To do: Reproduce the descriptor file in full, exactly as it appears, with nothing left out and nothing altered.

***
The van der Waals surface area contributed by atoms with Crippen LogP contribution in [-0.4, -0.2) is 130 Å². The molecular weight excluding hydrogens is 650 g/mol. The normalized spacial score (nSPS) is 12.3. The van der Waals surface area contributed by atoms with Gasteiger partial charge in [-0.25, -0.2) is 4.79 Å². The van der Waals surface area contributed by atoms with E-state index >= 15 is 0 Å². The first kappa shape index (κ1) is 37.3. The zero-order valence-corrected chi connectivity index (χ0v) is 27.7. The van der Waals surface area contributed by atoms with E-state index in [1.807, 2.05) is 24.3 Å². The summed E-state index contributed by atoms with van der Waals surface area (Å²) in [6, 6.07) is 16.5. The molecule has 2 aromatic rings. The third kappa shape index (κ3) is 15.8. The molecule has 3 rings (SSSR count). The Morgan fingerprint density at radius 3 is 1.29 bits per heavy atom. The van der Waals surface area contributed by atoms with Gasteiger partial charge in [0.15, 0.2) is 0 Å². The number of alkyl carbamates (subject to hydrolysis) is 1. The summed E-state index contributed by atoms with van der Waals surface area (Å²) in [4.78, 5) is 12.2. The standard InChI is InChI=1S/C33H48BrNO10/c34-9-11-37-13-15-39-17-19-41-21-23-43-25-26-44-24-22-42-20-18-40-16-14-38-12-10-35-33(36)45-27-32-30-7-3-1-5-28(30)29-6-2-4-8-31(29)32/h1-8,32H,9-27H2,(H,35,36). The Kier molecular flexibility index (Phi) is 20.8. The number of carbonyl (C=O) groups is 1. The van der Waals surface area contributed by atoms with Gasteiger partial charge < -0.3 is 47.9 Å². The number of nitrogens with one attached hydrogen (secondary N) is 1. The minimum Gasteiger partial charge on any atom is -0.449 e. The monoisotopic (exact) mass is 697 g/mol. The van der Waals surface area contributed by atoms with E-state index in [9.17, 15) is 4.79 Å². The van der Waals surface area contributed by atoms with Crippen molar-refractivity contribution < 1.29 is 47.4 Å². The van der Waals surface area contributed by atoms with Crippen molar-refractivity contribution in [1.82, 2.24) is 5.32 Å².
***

The van der Waals surface area contributed by atoms with Crippen LogP contribution in [-0.4, -0.2) is 130 Å². The molecular weight excluding hydrogens is 650 g/mol. The normalized spacial score (nSPS) is 12.3. The van der Waals surface area contributed by atoms with Gasteiger partial charge in [-0.25, -0.2) is 4.79 Å². The van der Waals surface area contributed by atoms with E-state index >= 15 is 0 Å². The first kappa shape index (κ1) is 37.3. The zero-order valence-corrected chi connectivity index (χ0v) is 27.7. The van der Waals surface area contributed by atoms with E-state index in [1.807, 2.05) is 24.3 Å². The summed E-state index contributed by atoms with van der Waals surface area (Å²) in [6, 6.07) is 16.5. The molecule has 2 aromatic rings. The third kappa shape index (κ3) is 15.8. The molecule has 3 rings (SSSR count). The Morgan fingerprint density at radius 3 is 1.29 bits per heavy atom. The van der Waals surface area contributed by atoms with Gasteiger partial charge in [0.15, 0.2) is 0 Å². The number of alkyl carbamates (subject to hydrolysis) is 1. The summed E-state index contributed by atoms with van der Waals surface area (Å²) in [4.78, 5) is 12.2. The standard InChI is InChI=1S/C33H48BrNO10/c34-9-11-37-13-15-39-17-19-41-21-23-43-25-26-44-24-22-42-20-18-40-16-14-38-12-10-35-33(36)45-27-32-30-7-3-1-5-28(30)29-6-2-4-8-31(29)32/h1-8,32H,9-27H2,(H,35,36). The Kier molecular flexibility index (Phi) is 20.8. The number of carbonyl (C=O) groups is 1. The van der Waals surface area contributed by atoms with Gasteiger partial charge < -0.3 is 47.9 Å². The number of nitrogens with one attached hydrogen (secondary N) is 1. The minimum Gasteiger partial charge on any atom is -0.449 e. The monoisotopic (exact) mass is 697 g/mol. The van der Waals surface area contributed by atoms with E-state index in [9.17, 15) is 4.79 Å². The van der Waals surface area contributed by atoms with Crippen molar-refractivity contribution < 1.29 is 47.4 Å². The van der Waals surface area contributed by atoms with Crippen molar-refractivity contribution in [1.82, 2.24) is 5.32 Å².